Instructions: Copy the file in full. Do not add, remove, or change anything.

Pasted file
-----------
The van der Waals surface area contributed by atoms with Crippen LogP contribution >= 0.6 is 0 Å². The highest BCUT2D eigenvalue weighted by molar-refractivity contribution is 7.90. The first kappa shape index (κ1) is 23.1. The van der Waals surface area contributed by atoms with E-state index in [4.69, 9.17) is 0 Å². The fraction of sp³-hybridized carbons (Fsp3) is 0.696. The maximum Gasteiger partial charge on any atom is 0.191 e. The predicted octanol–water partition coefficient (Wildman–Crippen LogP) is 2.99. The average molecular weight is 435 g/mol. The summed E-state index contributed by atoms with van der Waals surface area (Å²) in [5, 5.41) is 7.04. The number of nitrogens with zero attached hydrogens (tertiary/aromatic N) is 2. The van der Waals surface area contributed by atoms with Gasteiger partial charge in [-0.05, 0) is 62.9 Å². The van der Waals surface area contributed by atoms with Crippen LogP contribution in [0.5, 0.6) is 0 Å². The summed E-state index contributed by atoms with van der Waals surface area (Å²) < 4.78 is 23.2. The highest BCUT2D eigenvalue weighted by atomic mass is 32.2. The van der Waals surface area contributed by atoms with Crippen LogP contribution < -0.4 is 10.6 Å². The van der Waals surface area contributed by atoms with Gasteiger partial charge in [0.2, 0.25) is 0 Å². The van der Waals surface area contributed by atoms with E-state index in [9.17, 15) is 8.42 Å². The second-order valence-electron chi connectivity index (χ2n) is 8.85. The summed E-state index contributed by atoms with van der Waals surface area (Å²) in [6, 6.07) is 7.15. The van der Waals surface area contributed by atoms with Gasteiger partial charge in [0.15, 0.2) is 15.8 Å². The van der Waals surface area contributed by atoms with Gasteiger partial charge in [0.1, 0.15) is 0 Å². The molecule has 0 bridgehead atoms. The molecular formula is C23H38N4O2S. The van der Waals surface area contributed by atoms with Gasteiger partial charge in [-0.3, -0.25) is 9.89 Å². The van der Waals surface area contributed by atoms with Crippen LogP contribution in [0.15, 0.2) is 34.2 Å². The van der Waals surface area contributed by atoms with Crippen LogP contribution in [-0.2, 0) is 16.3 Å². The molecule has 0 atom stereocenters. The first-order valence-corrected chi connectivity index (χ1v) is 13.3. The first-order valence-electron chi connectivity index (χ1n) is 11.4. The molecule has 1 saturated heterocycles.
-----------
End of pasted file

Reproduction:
The van der Waals surface area contributed by atoms with Crippen LogP contribution >= 0.6 is 0 Å². The highest BCUT2D eigenvalue weighted by molar-refractivity contribution is 7.90. The first kappa shape index (κ1) is 23.1. The van der Waals surface area contributed by atoms with E-state index in [4.69, 9.17) is 0 Å². The fraction of sp³-hybridized carbons (Fsp3) is 0.696. The maximum Gasteiger partial charge on any atom is 0.191 e. The predicted octanol–water partition coefficient (Wildman–Crippen LogP) is 2.99. The average molecular weight is 435 g/mol. The summed E-state index contributed by atoms with van der Waals surface area (Å²) in [5, 5.41) is 7.04. The number of nitrogens with zero attached hydrogens (tertiary/aromatic N) is 2. The van der Waals surface area contributed by atoms with Gasteiger partial charge in [-0.05, 0) is 62.9 Å². The van der Waals surface area contributed by atoms with Crippen LogP contribution in [0.5, 0.6) is 0 Å². The summed E-state index contributed by atoms with van der Waals surface area (Å²) < 4.78 is 23.2. The highest BCUT2D eigenvalue weighted by atomic mass is 32.2. The van der Waals surface area contributed by atoms with Crippen LogP contribution < -0.4 is 10.6 Å². The van der Waals surface area contributed by atoms with Gasteiger partial charge in [0.2, 0.25) is 0 Å². The van der Waals surface area contributed by atoms with E-state index in [9.17, 15) is 8.42 Å². The second-order valence-electron chi connectivity index (χ2n) is 8.85. The summed E-state index contributed by atoms with van der Waals surface area (Å²) in [6, 6.07) is 7.15. The van der Waals surface area contributed by atoms with Gasteiger partial charge in [0.15, 0.2) is 15.8 Å². The van der Waals surface area contributed by atoms with Gasteiger partial charge in [0.1, 0.15) is 0 Å². The molecule has 0 bridgehead atoms. The molecular formula is C23H38N4O2S. The van der Waals surface area contributed by atoms with Gasteiger partial charge in [-0.3, -0.25) is 9.89 Å². The van der Waals surface area contributed by atoms with Crippen LogP contribution in [0.15, 0.2) is 34.2 Å². The van der Waals surface area contributed by atoms with Crippen LogP contribution in [-0.2, 0) is 16.3 Å². The molecule has 0 atom stereocenters. The first-order valence-corrected chi connectivity index (χ1v) is 13.3. The first-order valence-electron chi connectivity index (χ1n) is 11.4. The molecule has 1 saturated heterocycles.